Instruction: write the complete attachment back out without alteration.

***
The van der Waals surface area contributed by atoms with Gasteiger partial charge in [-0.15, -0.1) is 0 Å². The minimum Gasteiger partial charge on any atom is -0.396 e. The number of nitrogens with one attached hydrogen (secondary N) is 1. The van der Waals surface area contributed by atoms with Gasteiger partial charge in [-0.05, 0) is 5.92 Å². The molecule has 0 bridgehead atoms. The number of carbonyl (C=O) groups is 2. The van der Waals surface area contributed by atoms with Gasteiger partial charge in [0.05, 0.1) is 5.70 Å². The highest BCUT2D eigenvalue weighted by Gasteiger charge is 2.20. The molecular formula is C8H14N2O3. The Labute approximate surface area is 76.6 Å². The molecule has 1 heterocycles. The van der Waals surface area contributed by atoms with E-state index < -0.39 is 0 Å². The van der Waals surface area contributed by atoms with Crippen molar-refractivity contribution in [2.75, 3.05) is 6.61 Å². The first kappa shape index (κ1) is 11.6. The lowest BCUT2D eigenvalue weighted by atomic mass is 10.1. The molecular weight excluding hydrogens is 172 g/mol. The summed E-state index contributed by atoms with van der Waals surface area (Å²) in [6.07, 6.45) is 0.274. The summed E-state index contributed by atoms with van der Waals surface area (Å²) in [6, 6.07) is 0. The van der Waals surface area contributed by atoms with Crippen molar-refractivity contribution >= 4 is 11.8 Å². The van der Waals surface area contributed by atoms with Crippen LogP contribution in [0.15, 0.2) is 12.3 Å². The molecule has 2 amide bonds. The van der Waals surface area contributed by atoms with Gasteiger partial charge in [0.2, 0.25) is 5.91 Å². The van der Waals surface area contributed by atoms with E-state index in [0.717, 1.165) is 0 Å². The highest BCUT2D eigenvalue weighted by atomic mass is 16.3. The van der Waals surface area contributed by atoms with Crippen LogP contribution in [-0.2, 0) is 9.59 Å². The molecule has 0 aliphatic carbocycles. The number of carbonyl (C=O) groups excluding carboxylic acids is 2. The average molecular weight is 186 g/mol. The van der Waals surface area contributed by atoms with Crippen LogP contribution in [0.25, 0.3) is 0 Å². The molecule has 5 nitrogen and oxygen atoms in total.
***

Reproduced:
The van der Waals surface area contributed by atoms with Gasteiger partial charge in [-0.15, -0.1) is 0 Å². The minimum Gasteiger partial charge on any atom is -0.396 e. The number of nitrogens with one attached hydrogen (secondary N) is 1. The van der Waals surface area contributed by atoms with Gasteiger partial charge in [-0.05, 0) is 5.92 Å². The molecule has 0 bridgehead atoms. The number of carbonyl (C=O) groups is 2. The van der Waals surface area contributed by atoms with Gasteiger partial charge in [0.05, 0.1) is 5.70 Å². The highest BCUT2D eigenvalue weighted by Gasteiger charge is 2.20. The molecular formula is C8H14N2O3. The Labute approximate surface area is 76.6 Å². The molecule has 1 heterocycles. The van der Waals surface area contributed by atoms with E-state index < -0.39 is 0 Å². The van der Waals surface area contributed by atoms with Crippen molar-refractivity contribution in [2.75, 3.05) is 6.61 Å². The first kappa shape index (κ1) is 11.6. The lowest BCUT2D eigenvalue weighted by atomic mass is 10.1. The molecular weight excluding hydrogens is 172 g/mol. The summed E-state index contributed by atoms with van der Waals surface area (Å²) in [6.07, 6.45) is 0.274. The summed E-state index contributed by atoms with van der Waals surface area (Å²) in [6, 6.07) is 0. The van der Waals surface area contributed by atoms with Crippen molar-refractivity contribution >= 4 is 11.8 Å². The van der Waals surface area contributed by atoms with Crippen LogP contribution in [0.15, 0.2) is 12.3 Å². The molecule has 2 amide bonds. The van der Waals surface area contributed by atoms with Gasteiger partial charge in [0.2, 0.25) is 5.91 Å². The van der Waals surface area contributed by atoms with E-state index in [0.717, 1.165) is 0 Å². The highest BCUT2D eigenvalue weighted by atomic mass is 16.3. The van der Waals surface area contributed by atoms with Crippen LogP contribution in [-0.2, 0) is 9.59 Å². The molecule has 0 aliphatic carbocycles. The number of carbonyl (C=O) groups excluding carboxylic acids is 2. The average molecular weight is 186 g/mol. The van der Waals surface area contributed by atoms with Crippen LogP contribution in [0.25, 0.3) is 0 Å². The molecule has 5 nitrogen and oxygen atoms in total.